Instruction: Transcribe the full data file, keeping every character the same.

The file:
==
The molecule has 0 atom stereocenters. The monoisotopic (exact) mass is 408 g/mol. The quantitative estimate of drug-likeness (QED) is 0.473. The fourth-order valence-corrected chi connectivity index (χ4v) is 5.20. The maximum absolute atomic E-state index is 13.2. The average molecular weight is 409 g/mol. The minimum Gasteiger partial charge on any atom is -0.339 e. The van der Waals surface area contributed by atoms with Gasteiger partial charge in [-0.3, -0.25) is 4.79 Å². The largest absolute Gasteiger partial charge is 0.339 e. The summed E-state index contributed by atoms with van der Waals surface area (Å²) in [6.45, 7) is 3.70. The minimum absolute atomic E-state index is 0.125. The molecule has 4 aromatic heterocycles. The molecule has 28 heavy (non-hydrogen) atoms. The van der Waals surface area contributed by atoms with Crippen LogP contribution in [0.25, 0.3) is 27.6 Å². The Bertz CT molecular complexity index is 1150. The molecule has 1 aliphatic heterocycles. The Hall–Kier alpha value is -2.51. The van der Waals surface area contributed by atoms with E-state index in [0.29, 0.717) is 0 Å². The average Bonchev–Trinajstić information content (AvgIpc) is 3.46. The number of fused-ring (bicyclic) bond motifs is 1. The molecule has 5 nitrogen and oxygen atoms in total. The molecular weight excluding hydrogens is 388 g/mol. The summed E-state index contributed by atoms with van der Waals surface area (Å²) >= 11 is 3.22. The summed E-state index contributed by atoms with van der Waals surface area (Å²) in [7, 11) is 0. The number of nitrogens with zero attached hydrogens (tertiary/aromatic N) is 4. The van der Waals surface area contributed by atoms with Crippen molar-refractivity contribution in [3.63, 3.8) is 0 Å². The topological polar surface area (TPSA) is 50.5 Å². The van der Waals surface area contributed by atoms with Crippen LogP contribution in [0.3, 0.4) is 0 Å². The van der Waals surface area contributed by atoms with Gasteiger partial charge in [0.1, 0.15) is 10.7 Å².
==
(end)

The molecule has 0 atom stereocenters. The monoisotopic (exact) mass is 408 g/mol. The quantitative estimate of drug-likeness (QED) is 0.473. The fourth-order valence-corrected chi connectivity index (χ4v) is 5.20. The maximum absolute atomic E-state index is 13.2. The average molecular weight is 409 g/mol. The minimum Gasteiger partial charge on any atom is -0.339 e. The van der Waals surface area contributed by atoms with Gasteiger partial charge in [-0.3, -0.25) is 4.79 Å². The largest absolute Gasteiger partial charge is 0.339 e. The summed E-state index contributed by atoms with van der Waals surface area (Å²) in [6.45, 7) is 3.70. The minimum absolute atomic E-state index is 0.125. The molecule has 4 aromatic heterocycles. The molecule has 28 heavy (non-hydrogen) atoms. The van der Waals surface area contributed by atoms with Crippen LogP contribution in [0.25, 0.3) is 27.6 Å². The Bertz CT molecular complexity index is 1150. The molecule has 1 aliphatic heterocycles. The Hall–Kier alpha value is -2.51. The van der Waals surface area contributed by atoms with E-state index in [0.29, 0.717) is 0 Å². The average Bonchev–Trinajstić information content (AvgIpc) is 3.46. The number of fused-ring (bicyclic) bond motifs is 1. The molecule has 5 nitrogen and oxygen atoms in total. The molecular weight excluding hydrogens is 388 g/mol. The summed E-state index contributed by atoms with van der Waals surface area (Å²) >= 11 is 3.22. The summed E-state index contributed by atoms with van der Waals surface area (Å²) in [7, 11) is 0. The number of nitrogens with zero attached hydrogens (tertiary/aromatic N) is 4. The van der Waals surface area contributed by atoms with Crippen molar-refractivity contribution in [3.63, 3.8) is 0 Å². The topological polar surface area (TPSA) is 50.5 Å². The van der Waals surface area contributed by atoms with Crippen LogP contribution in [0.3, 0.4) is 0 Å². The van der Waals surface area contributed by atoms with Gasteiger partial charge in [0.1, 0.15) is 10.7 Å².